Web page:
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tested according to Ph. Eur.

Empirical Formula (Hill Notation):
CAS Number:
Molecular Weight:
EC Number:
MDL number:
PubChem Substance ID:

Quality Level


EPA 1694
tested according to Ph. Eur.




white to faint yellow


H2O: soluble 2 mg/mL
acetone: freely soluble
acetonitrile: freely soluble
alcohol: soluble
amyl acetate: moderately soluble
chloroform: soluble
diethyl ether: soluble
ethyl acetate: freely soluble

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Mode of action

protein synthesis | interferes

antibiotic activity spectrum

Gram-negative bacteria
Gram-positive bacteria

SMILES string




InChI key


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General description

Chemical structure: macrolide


Erythromycin is an antibiotic produced by growth of certain strains of Streptomyces erythreus. This product is composed largely of erythromycin A with small amounts of erythromycins B and C and is recommended for concentration at 100 mg/L. Concentrations between 50 and 200 mg/L have also proven effective in controlling bacterial growth. Erythromycin has been used as a motilin receptor agonist, to block respiratory glycoconjugate secretion in human airways in vitro††, and for selecting plasmid-cured and recombinant lactococcus lactis MG1363 strains.

Biochem/physiol Actions

Mode of Action: Erythromycin acts by inhibiting elongation at the transpeptidation step, specifically aminoacyl translocation from the A-site to P-site by binding to the 50s subunit of the bacterial 70s rRNA complex.

Antimicrobial Spectrum: This product acts against both gram-negative and gram-positive bacteria.




This product is stable in solution at 37°C for 3 days. Stock solutions should be stored at 2-8°C.

Preparation Note

This product is soluble in water at 2 mg/mL, with a 0.067% solution in water yielding a pH of 8.0-10.5. It is also soluble in ethanol at 50 mg/mL, yielding a clear, colorless to faint yellow solution. It is freely soluble in alcohol, acetone, chloroform, acetonitrile and ethyl acetate but forms salts with acids. All solutions should be protected from light.

Other Notes

Keep container tightly closed in a dry and well-ventilated place.

Storage Class Code

13 - Non Combustible Solids

WGK Germany


Flash Point F

Not applicable

Flash Point C

Not applicable

Personal Protective Equipment

dust mask type N95 (US),Eyeshields,Gloves

Certificate of Analysis

Certificate of Origin

T Peeters et al.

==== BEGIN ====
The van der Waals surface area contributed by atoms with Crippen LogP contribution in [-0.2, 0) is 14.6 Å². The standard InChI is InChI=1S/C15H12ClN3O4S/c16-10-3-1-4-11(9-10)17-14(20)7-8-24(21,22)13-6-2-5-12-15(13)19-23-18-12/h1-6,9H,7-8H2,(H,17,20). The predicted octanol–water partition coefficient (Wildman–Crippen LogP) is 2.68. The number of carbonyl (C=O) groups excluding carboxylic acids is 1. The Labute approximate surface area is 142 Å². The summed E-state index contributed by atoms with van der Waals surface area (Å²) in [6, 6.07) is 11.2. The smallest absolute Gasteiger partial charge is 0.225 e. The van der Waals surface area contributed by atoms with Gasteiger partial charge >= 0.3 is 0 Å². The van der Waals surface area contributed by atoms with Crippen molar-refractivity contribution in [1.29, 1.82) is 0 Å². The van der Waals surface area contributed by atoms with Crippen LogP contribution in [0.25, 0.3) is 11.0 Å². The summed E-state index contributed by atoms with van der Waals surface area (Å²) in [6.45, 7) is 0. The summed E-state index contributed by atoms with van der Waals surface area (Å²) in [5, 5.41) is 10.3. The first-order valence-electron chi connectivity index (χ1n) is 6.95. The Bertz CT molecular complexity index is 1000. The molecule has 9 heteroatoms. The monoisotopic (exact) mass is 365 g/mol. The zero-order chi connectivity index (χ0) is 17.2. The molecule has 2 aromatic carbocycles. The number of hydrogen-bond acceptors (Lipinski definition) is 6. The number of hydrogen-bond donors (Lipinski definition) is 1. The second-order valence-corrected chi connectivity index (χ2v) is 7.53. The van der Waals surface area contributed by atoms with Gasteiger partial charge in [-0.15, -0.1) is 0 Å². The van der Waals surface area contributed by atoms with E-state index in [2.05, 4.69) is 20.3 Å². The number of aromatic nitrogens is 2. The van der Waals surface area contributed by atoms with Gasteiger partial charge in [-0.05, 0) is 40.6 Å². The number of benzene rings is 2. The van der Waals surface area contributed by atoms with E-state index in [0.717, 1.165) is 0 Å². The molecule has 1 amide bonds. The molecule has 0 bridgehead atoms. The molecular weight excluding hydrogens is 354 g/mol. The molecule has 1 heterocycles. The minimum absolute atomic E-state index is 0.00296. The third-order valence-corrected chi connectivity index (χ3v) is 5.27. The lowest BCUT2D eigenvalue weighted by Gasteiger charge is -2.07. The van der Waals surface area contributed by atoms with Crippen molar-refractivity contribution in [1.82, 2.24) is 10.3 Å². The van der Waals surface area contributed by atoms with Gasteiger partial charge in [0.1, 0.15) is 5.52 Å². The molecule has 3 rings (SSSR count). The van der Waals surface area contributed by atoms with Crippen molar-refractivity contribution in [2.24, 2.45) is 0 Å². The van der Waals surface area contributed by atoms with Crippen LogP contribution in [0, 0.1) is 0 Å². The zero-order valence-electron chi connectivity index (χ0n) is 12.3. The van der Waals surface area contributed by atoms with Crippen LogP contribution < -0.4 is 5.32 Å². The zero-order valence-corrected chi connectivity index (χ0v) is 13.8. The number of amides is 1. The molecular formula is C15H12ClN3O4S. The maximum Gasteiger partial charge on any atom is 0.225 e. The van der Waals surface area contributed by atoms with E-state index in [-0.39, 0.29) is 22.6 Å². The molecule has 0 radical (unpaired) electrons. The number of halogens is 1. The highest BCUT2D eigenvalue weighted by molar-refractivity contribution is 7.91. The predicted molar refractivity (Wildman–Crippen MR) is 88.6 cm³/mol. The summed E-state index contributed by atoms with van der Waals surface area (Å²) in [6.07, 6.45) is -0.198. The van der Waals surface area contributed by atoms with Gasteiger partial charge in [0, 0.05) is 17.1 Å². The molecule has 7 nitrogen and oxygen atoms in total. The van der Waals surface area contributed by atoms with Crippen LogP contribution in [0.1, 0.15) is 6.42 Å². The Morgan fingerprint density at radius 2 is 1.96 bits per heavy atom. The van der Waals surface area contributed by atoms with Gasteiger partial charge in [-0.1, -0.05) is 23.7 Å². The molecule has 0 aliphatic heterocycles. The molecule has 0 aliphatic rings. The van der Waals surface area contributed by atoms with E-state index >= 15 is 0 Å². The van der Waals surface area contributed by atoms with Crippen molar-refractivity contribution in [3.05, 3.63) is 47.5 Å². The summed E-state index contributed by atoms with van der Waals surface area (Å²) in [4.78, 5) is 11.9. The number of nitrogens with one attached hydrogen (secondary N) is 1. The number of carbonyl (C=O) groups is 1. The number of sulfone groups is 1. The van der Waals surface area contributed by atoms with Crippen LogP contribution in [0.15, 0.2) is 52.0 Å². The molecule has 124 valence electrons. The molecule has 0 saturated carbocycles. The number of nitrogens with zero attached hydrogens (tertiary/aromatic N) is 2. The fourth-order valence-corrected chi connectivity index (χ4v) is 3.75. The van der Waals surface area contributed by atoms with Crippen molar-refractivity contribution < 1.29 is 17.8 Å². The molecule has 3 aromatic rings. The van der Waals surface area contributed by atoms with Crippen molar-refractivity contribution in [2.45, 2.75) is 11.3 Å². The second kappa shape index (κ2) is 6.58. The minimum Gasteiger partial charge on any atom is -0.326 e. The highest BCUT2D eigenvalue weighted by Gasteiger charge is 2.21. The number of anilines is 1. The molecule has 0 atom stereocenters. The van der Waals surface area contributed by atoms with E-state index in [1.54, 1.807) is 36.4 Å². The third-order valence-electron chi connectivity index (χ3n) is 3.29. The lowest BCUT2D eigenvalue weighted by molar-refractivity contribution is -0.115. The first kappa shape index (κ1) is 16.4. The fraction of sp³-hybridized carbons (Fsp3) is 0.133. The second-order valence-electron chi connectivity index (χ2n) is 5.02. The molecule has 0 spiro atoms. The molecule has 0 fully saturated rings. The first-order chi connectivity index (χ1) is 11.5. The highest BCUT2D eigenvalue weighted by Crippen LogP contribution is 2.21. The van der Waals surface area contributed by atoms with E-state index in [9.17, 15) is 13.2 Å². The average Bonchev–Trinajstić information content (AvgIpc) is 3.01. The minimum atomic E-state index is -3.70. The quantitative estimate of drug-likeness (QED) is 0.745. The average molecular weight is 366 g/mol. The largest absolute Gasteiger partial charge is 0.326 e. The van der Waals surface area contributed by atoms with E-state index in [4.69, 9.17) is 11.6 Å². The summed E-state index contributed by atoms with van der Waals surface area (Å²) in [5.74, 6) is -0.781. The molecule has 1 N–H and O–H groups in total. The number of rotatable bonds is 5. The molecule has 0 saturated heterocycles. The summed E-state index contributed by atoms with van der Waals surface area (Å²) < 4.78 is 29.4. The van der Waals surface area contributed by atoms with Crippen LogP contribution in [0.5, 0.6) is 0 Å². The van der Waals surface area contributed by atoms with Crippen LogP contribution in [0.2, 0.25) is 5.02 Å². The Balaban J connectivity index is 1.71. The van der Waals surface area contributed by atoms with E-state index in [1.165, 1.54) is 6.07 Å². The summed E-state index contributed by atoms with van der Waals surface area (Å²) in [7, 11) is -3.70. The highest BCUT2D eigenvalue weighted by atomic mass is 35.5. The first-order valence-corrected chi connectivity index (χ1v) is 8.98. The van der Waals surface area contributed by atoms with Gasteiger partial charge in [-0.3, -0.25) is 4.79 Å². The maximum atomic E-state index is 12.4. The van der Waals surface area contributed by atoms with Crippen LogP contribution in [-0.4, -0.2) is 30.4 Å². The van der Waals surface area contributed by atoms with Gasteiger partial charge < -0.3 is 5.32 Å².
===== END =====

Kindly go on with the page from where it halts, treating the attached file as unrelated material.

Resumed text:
The American journal of physiology, 257(3 Pt 1), G470-G474 (1989-09-01)
Erythromycin A (EMA) is a potent stimulator of gastrointestinal motor activity. In vitro studies suggest that it mimics motilin, a peptide that stimulates motor activity in human and in rabbit via smooth muscle receptors. We have compared the in vitro...
Nicole Wolter et al.
Antimicrobial agents and chemotherapy, 51(3), 1092-1095 (2007-01-11)
A rare clinical isolate of Streptococcus pneumoniae, highly resistant to telithromycin, contained erm(B) with a truncated leader peptide and a mutant ribosomal protein L4. By transformation of susceptible strains, this study shows that high-level telithromycin resistance is conferred by erm(B)...
Leena Keurulainen et al.
Journal of medicinal chemistry, 53(21), 7664-7674 (2010-10-12)
Chlamydia pneumoniae is an intracellular bacterium that responds poorly to antibiotic treatment. Insufficient antibiotic usage leads to chronic infection, which is linked to disease processes of asthma, atherosclerosis, and Alzheimer's disease. The Chlamydia research lacks genetic tools exploited by other...
David J Serisier et al.
JAMA, 309(12), 1260-1267 (2013-03-28)
Macrolide antibiotics such as erythromycin may improve clinical outcomes in non-cystic fibrosis (CF) bronchiectasis, although associated risks of macrolide resistance are poorly defined. To evaluate the clinical efficacy and antimicrobial resistance cost of low-dose erythromycin given for 12 months to...
Vanessa G Allen et al.
Antimicrobial agents and chemotherapy, 55(2), 703-712 (2010-11-26)
Surveillance of gonococcal antimicrobial resistance and the molecular characterization of the mechanisms underlying these resistance phenotypes are essential in order to establish correct empirical therapies, as well as to describe the emergence of new mechanisms in local bacterial populations. To...

Related Content

Inhibition of Protein Synthesis by Antibiotics

Protein synthesis is a complex, multi-step process involving many enzymes as well as conformational alignment. However, the majority of antibiotics that block bacterial protein synthesis interfere with the processes at the 30S subunit or 50S subunit of the 70S bacterial ribosome.

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